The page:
AI-based applications are fast advancing with evolving neural network (NN) models, pushing aggressive performance envelopes. Just a few years ago, performance requirements of NN driven applications were at 1 TOPS and less. Current and future applications in the areas of augmented reality (AR), surveillance, high-end smartphones, ADAS vision/LiDAR/RADAR, high end gaming and more are calling for 50 TOPS to 1000+ TOPS. This trend is leading to development of neural processor units (NPUs) to handle this demanding requirement.
Pierre Paulin, Director of R&D, Embedded Vision at Synopsys gave a talk on NPUs at the Linley Spring Conference April 2022. His presentation was titled “Bigger, Faster and Better AI: Synopsys NPUs” and covered their recently announced ARC NPX6 and ARC NPX6FS processors. This post is a synopsis of the salient points from his talk.
Embedded Neural Network Trends
Four factors contribute to the increasing levels of performance requirements of artificial intelligence (AI) applications.
- AI research is evolving and new neural network models are emerging. Solutions must be able to handle models such as the AlexNet from 2012 as well as the latest models such as the transformer and recommender graphs.
- With the automotive market being a big adopter of AI, the applications need to meet functional safety requirements standards. This market requires mature and stable solutions.
- Applications are leveraging higher definition sensors, multiple camera arrays and more complex algorithms. This calls for parallel processing of data from multiple types of sensors.
- All of the above push more requirements on to the SoCs implementing and supporting the AI applications. The hardware and software solutions should enable quicker and quicker time to market.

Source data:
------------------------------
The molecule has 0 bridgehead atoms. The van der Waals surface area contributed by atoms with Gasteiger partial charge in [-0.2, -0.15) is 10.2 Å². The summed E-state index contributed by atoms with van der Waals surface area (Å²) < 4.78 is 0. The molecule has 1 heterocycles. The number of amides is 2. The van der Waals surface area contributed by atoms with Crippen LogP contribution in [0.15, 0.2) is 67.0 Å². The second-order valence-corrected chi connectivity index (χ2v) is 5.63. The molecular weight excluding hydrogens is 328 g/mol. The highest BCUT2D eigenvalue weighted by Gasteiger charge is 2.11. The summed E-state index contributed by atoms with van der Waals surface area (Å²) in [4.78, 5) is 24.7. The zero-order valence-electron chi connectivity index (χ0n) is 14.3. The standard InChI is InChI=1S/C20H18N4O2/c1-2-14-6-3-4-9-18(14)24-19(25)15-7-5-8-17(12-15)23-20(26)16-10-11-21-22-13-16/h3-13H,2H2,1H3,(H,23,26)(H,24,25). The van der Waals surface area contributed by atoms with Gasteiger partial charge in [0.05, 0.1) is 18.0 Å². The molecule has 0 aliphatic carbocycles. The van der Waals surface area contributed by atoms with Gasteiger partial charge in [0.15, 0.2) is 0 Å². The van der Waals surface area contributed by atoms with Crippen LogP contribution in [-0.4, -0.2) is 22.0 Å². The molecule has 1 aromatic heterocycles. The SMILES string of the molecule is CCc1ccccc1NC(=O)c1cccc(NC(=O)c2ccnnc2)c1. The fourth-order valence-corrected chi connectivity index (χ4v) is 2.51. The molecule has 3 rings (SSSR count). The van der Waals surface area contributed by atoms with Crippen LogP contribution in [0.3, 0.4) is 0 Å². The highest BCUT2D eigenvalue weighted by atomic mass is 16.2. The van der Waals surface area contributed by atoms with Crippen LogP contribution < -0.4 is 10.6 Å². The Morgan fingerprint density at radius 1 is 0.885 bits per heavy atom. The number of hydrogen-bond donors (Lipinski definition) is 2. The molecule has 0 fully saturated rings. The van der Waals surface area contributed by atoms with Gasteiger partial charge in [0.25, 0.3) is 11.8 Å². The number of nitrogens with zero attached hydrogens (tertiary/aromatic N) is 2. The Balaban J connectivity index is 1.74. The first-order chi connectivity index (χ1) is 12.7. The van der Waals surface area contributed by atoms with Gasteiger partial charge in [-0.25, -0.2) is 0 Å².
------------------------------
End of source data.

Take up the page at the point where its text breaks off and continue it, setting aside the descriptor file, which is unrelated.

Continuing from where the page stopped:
Synopsys’ New Neural Processing Units (NPUs)
Synopsys recently introduced their new NPX series of NPUs to deliver performance, flexibility and efficiency demanded by the latest NN trends.
The NPU core of the NPX6 offering is based on a scalable architecture with 4K MACs building blocks. A single NPU instance can be built from 1 to 24 NPU cores. A multi-NPU configuration can include up to 8 NPU instances. Synopsys also offers NPX6FS to support the automotive market. Refer to the Figures below for corresponding block diagrams.
The key building block within the NPU core is the Convolution Accelerator. Synopsys’ main focus was on MAC utilization for handling the most modern graphs such as the EfficientNet. The NPX6/NPX6FS contain a generic tensor accelerator to handle the non-convolution parts and fully supports the Tensor Operator Set Architecture (TOSA).
A high bandwidth, low latency interconnect is included within the NPU core and is coupled with high-bandwidth L1 and L2 memories. The NPX6 also includes an intelligent broadcast feature which works as follows. Anytime a feature map or coefficient is read from external memory, it is read only once and reused as much as possible within the core. The data is broadcast only when used by more than one core.
Of course, the hardware is only half the story. The other half is software and Synopsys has been working on the entire effort for many years to deliver a solution that is fully automatic. Some of the key features/functionality are mentioned below.
With every new NN model comes a new activation function. The NPX6/NPX6FS cores support all activation functions (old, new and ones yet to come) using a programmable lookup table approach.
Enhanced datatype support
Though the industry is moving toward 8 bit datatype support, there are still cases where a mix of datatypes is appropriate. Synopsys provides a tool that automatically explores the hybrid versions of a couple of layers in 16 bit and all other layers in 8 bit. The NPX6 supports FP16 and BF16 (as options) with very low overhead. Customers are taking this option to quickly move from a GPU oriented, power hungry solution to an embedded, low power, small form factor solution.
Instead of pipelining, the NPX architecture takes an approach of parallelizing a convolutional layer on multiple cores to deliver both higher throughput and lower latency.
The NPX6 is able to achieve 30 TOPS/W in 5nm, which is an order of magnitude better than many solutions out there today.
With a machine running at over 100 TOPS, the NPX6 is able to handle the bandwidth requirement with a LPDDR4/LPDDR5 class of memory interface.
Refer to Figure below for performance benchmark results when comparing Frames per second per Watt as the metric.
On-Demand Access to Pierre’s entire talk and presentation
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